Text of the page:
S+B: I thought that the American military had already changed quite a bit, especially since Vietnam.
BOBBITT: No, the two campaigns they just fought, in Iraq and Afghanistan, were very innovative tactically. But, from a strategic point of view, we’re still following the principles set by Ulysses S. Grant, William Tecumseh Sherman, and Dwight Eisenhower. We still rely on tremendous amounts of force. We have 150,000 troops in Iraq right now. Only a fraction of them actually use munitions, a tank or a gun. The rest are there as support personnel. We know how to defeat the leadership of a country, but only at great expense; and we are finding it harder to follow up. In many respects, we’re still geared to fight the battles of Germany and Korea.
That’s why I think you may see more diplomatic efforts like the North Korean framework agreement — where you’re essentially bribing some miscreant, rather than going for a slightly more moral but extremely more expensive and risky effort to coerce change through violence. Most likely, you will see coordination between economic incentives and the background threat of coercion. That is what has brought the new Iran agreement and the recent Libyan concessions into being. Other states, and the European Union, will follow the same course. The E.U. has been very successful at getting repressive regimes to change their human rights practices as the price of joining the Union, rather than by coercing them with threats of violence, because these countries want access to markets.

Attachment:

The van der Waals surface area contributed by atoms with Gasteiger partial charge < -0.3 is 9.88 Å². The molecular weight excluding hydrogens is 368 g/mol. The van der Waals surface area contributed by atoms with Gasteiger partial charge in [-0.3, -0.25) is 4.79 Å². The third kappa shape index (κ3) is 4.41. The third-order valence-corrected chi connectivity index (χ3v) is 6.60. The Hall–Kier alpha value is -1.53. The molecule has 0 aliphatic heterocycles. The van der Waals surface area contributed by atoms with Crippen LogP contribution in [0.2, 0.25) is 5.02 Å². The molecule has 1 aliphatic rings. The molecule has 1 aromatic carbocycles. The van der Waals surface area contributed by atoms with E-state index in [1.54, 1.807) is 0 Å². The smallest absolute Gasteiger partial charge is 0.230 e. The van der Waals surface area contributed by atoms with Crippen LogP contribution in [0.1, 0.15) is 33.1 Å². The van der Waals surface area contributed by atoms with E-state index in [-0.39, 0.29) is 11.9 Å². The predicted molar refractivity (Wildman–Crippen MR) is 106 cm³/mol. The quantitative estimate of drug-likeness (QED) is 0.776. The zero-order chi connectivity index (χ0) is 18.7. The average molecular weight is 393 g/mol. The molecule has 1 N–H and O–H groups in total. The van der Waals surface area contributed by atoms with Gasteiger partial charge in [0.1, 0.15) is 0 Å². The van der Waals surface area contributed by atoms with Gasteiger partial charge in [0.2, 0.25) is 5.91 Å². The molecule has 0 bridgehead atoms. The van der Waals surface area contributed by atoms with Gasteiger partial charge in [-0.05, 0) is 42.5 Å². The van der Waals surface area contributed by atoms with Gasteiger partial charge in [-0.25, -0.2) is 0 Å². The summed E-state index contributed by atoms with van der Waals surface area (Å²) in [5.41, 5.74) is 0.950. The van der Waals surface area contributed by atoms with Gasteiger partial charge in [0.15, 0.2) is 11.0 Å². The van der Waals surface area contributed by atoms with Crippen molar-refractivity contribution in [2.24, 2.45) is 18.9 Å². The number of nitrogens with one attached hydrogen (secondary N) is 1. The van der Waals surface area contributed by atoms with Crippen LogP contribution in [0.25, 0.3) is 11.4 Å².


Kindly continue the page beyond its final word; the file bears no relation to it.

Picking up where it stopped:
To be sure, the use of market diplomacy is nothing new. That’s been going on for ages. But the shift in the state away from moral nationalism toward the more amoral efficiency that we associate with business and commerce — that’s a change, with implications for diplomacy and warfare, as well as national security.
Welfare State Redux
S+B: I mentioned your book to a friend who is Canadian. He said, “Well, we’re moving in the opposite direction, back toward the welfare state.” And he asked me: “Is this just a description of the U.S., or does it apply elsewhere as well?”
BOBBITT: There will be fits and starts in these developments — one step forward, two steps back in some cases. These are still very early days. Maybe there could be a period where the trend is reversed. But my hunch is that no developed state will escape this. Canada is so much a part of NAFTA and other trading groups, and it is also subject to the political culture of the West. The current trends there are more likely to be related to the last election, rather than a trend that will last for 25 or 50 years.
S+B: Which is the time frame you’re thinking about.
S+B: But somebody at the top of a large business, like GE or Shell, might also be looking out 25 or 50 years. And if they’re planning for
a market-state, they’re effectively placing a bet that it will indeed come to pass. What would you say to such a person, to offer some confidence that this bet will, in fact, pay off?
BOBBITT: I would tell them that the great fortunes are made in periods of turbulence and change, like the one we’re just entering. Neglecting the new responsibilities this world will impose on business will eventually hurt their bottom line.
Reprint No. 04109
Art Kleiner (firstname.lastname@example.org) is a columnist for and contributing editor to strategy+business.